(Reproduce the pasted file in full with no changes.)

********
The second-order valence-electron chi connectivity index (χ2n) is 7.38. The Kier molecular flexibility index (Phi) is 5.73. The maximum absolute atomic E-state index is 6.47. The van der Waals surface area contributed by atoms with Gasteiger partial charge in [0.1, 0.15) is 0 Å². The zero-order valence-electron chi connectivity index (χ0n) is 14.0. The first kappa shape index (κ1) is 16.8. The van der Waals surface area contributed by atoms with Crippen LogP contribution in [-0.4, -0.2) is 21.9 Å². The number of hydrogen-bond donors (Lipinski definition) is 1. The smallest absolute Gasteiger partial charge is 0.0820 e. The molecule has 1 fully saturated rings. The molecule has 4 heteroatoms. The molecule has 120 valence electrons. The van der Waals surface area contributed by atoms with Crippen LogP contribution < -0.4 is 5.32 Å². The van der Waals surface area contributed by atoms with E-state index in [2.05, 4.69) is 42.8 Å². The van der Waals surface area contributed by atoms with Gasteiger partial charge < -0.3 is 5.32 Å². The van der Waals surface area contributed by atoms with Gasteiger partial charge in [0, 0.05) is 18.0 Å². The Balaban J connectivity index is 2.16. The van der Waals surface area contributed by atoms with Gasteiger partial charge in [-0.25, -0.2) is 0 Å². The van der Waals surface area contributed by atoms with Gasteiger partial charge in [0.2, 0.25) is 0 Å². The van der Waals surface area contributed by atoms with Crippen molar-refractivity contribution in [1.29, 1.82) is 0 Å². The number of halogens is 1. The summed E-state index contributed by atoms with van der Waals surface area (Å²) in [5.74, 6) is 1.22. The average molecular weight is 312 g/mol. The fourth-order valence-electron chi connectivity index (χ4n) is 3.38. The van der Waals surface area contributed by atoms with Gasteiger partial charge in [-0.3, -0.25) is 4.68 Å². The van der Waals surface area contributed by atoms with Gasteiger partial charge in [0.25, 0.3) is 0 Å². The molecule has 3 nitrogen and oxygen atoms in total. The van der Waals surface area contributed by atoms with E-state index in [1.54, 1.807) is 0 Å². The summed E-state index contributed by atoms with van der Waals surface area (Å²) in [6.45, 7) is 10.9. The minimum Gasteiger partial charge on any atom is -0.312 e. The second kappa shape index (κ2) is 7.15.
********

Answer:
The second-order valence-electron chi connectivity index (χ2n) is 7.38. The Kier molecular flexibility index (Phi) is 5.73. The maximum absolute atomic E-state index is 6.47. The van der Waals surface area contributed by atoms with Gasteiger partial charge in [0.1, 0.15) is 0 Å². The zero-order valence-electron chi connectivity index (χ0n) is 14.0. The first kappa shape index (κ1) is 16.8. The van der Waals surface area contributed by atoms with Crippen LogP contribution in [-0.4, -0.2) is 21.9 Å². The number of hydrogen-bond donors (Lipinski definition) is 1. The smallest absolute Gasteiger partial charge is 0.0820 e. The molecule has 1 fully saturated rings. The molecule has 4 heteroatoms. The molecule has 120 valence electrons. The van der Waals surface area contributed by atoms with Crippen LogP contribution < -0.4 is 5.32 Å². The van der Waals surface area contributed by atoms with E-state index in [2.05, 4.69) is 42.8 Å². The van der Waals surface area contributed by atoms with Gasteiger partial charge < -0.3 is 5.32 Å². The van der Waals surface area contributed by atoms with Gasteiger partial charge in [0, 0.05) is 18.0 Å². The Balaban J connectivity index is 2.16. The van der Waals surface area contributed by atoms with Gasteiger partial charge in [-0.25, -0.2) is 0 Å². The van der Waals surface area contributed by atoms with Gasteiger partial charge in [0.2, 0.25) is 0 Å². The van der Waals surface area contributed by atoms with Crippen molar-refractivity contribution in [1.29, 1.82) is 0 Å². The number of halogens is 1. The summed E-state index contributed by atoms with van der Waals surface area (Å²) in [5.74, 6) is 1.22. The average molecular weight is 312 g/mol. The fourth-order valence-electron chi connectivity index (χ4n) is 3.38. The van der Waals surface area contributed by atoms with Gasteiger partial charge in [-0.3, -0.25) is 4.68 Å². The van der Waals surface area contributed by atoms with Gasteiger partial charge in [0.25, 0.3) is 0 Å². The molecule has 3 nitrogen and oxygen atoms in total. The van der Waals surface area contributed by atoms with E-state index in [1.54, 1.807) is 0 Å². The summed E-state index contributed by atoms with van der Waals surface area (Å²) in [6.45, 7) is 10.9. The minimum Gasteiger partial charge on any atom is -0.312 e. The second kappa shape index (κ2) is 7.15.